Very Rare Original Hiroshi Yoshida Woodblock Print'Fujiyama from Gotemba' 1929. Fuji with snow-covered sides, in April.
Original western script hand signed signature in pencil. Signed with red "character" lower left plus publisher's mark. English Title hand signed in pencil.The date, "Showa Yo Nen Saku" (Made in the 4th Year of Showa ) at left border. Rare two impressed stamps, one a seal, Hiroshi, and the other a printer's rubbing pad, at left. Small paper label on verso reads.
45 Sanchome Bentendori, Yokohama, Japan. The jizuri seal was not used for this print. Printed by the artist; blocks cut by Maeda.
Some toning, crease on left and right from folding to fit in narrow frame, small section dark toning on upper corner border, little wavy paper and age toning due to the matting process, small spot of residue upper right on print, (see pictures). Overall good condition woodblock print from post devastating Great Kanto Earthquake. This is a very rare woodblock print from Hiroshi Yoshida and is being offered at a price reflective of the vintage condition. Blair's 1930 "Toldedo Exhibition" #266.
In his 1939 book, Yoshida notes that 8 blocks were used with a total of 22 impressions, and that the key block was printed 4 times. Fujiyama from Gotemba' Hiroshi Yoshida carved blocks and printed himself Paper size 15.5" x 10.25" Image size 10" x 7.5". Fuji san from Gotemba has a special interest in having been in part carved by Yoshida himself; it is details of the type of the irregular patterns and swirls of snow on the mountain side which the print-artist usually finds it more satisfactory, as producing a feeling of more spontaneity, to carve freehand on the block rather than drawing them in detail on the original sketch for the carver to follow.It's a unique print because he uses the Baren and signature impression on this print. Only a few other designs use this. There has only been one printing on this, so no posthumous prints. Hiroshi Yoshida is considered one of the leading figures of the renewal of Japanese printmaking after the end of the Meiji period (1912). The renewal was based on two groups of artists, the Shin Hanga (modern prints) and the Sosaku Hanga (creative prints) movement. Hiroshi Yoshida was born on September 19, 1876 in the town of Kurume, in Fukuoka Prefecture, Japan as the son of an elementary school principal.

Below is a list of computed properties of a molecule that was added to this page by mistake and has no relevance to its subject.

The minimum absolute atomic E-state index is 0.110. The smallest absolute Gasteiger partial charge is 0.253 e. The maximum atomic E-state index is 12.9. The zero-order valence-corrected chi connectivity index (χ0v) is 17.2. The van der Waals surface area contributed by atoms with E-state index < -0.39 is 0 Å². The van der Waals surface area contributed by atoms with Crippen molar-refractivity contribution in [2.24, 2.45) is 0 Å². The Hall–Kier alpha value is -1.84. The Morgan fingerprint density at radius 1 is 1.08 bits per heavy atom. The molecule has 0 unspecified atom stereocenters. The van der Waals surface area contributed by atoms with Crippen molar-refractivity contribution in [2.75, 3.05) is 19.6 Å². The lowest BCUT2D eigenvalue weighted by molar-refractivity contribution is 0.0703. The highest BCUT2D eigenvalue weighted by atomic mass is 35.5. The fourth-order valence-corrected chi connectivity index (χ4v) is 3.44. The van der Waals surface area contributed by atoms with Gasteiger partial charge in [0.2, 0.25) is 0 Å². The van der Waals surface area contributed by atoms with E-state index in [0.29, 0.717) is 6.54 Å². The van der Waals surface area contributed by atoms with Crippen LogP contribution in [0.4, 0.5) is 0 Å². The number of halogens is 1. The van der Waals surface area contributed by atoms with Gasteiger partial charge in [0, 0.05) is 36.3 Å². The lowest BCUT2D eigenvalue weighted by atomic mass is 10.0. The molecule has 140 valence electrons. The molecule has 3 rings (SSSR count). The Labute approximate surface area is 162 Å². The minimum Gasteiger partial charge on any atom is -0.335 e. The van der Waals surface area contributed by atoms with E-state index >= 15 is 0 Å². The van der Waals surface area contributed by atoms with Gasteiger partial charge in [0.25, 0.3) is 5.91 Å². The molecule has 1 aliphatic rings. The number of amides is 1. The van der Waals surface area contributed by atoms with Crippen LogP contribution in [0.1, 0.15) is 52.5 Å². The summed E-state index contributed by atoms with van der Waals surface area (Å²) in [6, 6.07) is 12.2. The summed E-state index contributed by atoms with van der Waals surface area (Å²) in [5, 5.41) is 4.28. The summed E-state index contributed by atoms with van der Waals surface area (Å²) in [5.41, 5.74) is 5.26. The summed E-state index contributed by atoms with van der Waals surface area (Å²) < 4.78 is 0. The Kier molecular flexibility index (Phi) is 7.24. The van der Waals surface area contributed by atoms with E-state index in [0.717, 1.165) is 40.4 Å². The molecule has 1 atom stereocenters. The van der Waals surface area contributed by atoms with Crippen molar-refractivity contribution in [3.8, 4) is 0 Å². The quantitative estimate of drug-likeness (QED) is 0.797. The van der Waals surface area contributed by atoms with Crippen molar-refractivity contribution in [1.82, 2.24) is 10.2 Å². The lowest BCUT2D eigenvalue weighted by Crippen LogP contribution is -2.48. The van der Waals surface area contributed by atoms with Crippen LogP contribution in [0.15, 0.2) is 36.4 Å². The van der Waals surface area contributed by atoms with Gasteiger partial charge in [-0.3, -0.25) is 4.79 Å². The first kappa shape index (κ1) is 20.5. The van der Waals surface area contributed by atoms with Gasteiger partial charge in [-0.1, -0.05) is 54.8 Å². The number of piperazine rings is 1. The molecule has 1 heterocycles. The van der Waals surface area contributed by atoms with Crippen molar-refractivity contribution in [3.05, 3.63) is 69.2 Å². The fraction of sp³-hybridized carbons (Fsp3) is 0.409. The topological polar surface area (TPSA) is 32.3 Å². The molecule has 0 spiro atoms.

His artistic talent was discovered early and at the age of 18 he entered a private art school in Tokyo. Hiroshi started as a painter and soon won many art exhibition prizes. But it was not before 1920 that he began creating woodblock prints. The traditional process of creating Japanese woodblock prints was a cooperation of three strictly separated skills: the artist who designed the print subject, the carver and finally the printer and publisher.In contrast to this traditional approach, the Sosaku Hanga followers believed that the process of creating a print - design, carving, printing - should be performed by the artist himself. Although Yoshida Hiroshi is usually considered as a member of the Shin Hanga movement, he followed the same ambitions of creating a print by himself. In 1923 Watanabe's store was completely destroyed in the fires that followed the Great Kanto Earthquake.
All of Yoshida Hiroshi's wood blocks and more than a hundred of his prints were lost. After coming back from his third visit to the United States, Yoshida Hiroshi started employing his own artisan carvers and printers in 1925.
He supervised them very closely and often he carved a block himself. He thought that he had to be more skilled in all aspects of producing a print than each of his workers.
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